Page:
Damp and mould in the home

3 min read

Dampness can occur in homes for many different reasons. The problems it can cause include the growth of mould and mites, difficulties in keeping your home warm and damage to the building, for example collapsed ceilings and rotten window frames. This page describes the common causes of dampness and what should be done to deal with them.

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How to manage damp and cold in your home

This short video describes what causes dampness and condensation. It outlines the steps you should take to avoid dampness and condensation in your home.

This short video contains information about heating and insulation which will help prevent your home from being cold.

Household damage causing dampness

There are many types of damage that can lead to water leaking into your home. These include:

  • Leaking pipes and overflows;
  • Rain water entering through holes in the roof;
  • Blocked or damaged guttering;
  • Rising damp caused by a defective or missing damp course;
  • Gaps in the external walls or around windows; and
  • In newly built houses, water used in construction still drying out.

These problems often leave a tide mark or coloured stains where the water is entering. The cause of the damp should be repaired as soon as possible. Unfortunately, it will likely take many weeks of heating and ventilation to dry the dampness out. Using a dehumidifier can help. If you see black mould growing, this is likely caused by condensation.

What is condensation?

There is always moisture in the air. When air gets colder, it holds less of this moisture and so tiny drops of water form. You will have seen this when you see your breath on a cold day, water forming on the side of a cold glass, or when the bathroom mirror mists over when you have a bath. Condensation usually occurs in cold weather on both wet and dry days. It happens on cold surfaces and in areas with little air movement. Signs of condensation include:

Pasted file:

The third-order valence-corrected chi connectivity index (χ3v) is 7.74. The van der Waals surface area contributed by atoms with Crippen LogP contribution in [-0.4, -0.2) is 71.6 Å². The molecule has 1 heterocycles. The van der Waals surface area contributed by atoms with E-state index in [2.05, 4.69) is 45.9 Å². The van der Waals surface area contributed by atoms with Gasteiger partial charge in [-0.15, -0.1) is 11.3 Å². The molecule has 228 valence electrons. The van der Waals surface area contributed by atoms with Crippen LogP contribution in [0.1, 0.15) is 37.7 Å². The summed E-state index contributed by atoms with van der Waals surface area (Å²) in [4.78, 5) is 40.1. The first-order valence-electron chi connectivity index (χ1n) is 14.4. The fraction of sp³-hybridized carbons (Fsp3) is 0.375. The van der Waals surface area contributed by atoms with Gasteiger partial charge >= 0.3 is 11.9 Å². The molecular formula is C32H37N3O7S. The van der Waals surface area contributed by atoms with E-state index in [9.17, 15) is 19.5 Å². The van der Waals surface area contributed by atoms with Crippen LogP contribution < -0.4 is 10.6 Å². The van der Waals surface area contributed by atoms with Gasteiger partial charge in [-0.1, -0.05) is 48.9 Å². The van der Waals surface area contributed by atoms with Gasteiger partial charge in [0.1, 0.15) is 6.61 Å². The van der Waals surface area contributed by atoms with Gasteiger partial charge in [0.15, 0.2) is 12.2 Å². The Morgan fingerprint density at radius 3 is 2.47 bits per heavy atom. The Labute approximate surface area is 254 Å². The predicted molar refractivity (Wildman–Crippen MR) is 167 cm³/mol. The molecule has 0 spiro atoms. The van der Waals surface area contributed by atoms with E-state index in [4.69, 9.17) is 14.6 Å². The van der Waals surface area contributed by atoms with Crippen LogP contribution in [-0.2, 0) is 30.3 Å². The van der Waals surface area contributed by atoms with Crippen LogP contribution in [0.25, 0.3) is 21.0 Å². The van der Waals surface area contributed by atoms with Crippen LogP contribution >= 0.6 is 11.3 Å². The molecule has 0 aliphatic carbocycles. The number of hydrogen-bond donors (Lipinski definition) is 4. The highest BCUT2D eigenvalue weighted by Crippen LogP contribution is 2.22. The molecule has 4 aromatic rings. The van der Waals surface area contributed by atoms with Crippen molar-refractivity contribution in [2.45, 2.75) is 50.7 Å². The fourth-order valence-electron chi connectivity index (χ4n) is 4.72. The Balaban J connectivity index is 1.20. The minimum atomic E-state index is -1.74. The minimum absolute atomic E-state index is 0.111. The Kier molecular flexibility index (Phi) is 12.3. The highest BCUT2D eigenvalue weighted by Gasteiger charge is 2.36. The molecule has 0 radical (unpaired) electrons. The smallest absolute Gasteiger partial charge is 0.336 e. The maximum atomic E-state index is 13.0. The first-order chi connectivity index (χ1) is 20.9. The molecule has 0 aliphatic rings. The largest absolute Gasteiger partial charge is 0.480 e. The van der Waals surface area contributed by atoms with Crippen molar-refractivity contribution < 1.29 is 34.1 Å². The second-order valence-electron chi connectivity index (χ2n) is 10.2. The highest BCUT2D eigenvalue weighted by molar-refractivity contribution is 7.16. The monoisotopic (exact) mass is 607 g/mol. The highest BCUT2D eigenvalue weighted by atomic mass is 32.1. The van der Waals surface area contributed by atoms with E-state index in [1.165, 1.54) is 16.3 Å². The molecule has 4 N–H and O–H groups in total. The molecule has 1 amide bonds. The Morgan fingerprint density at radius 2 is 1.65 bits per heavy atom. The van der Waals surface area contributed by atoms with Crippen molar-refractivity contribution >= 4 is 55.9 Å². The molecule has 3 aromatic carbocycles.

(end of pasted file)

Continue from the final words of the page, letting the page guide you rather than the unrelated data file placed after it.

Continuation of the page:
• Water forming on windows;
  • Mould growth on window frames;
  • Damp and mould forming on external walls;
  • Mould forming in areas behind large pieces of furniture including wardrobes or cupboards;
  • Mouldy clothes;
  • Rotting leather goods, caused by high humidity;
  • Mould growth in corners of rooms and in the junction between ceiling and walls

Interstitial condensation

This type of condensation happens when warm, moist air soaks into a wall, ceiling or floor before hitting a cold surface within. The air quickly cools and water is left as dampness on the surface. This can look like rising damp and the two are often confused. Interstitial condensation can lead to rot and corrosion.

How can I avoid condensation?

Condensation happens when the amount of heating, ventilation and moisture production in a home are not balanced. Prevent this by:

1. Producing less moisture – many things people normally no produce lots of moisture very quickly. Help reduce this by:

  • Covering saucepans and not leaving kettles boiling. This will also help to reduce energy bills;
  • Not using paraffin or portable flue-less bottled gas heaters – these put lots of moisture into the air as they burn fuel;
  • Drying washing outdoors
  • If you need to dry clothes indoors, do this in the bathroom with the door closed and the extract fan on or the window open;
  • Venting any tumble dryers to the outside, unless they condense to a water tank or directly to the drain;
  • Always opening the window to allow moist air to escape after a bath or shower.

2. Ventilate to reduce moisture – you can ventilate your home without making draughts: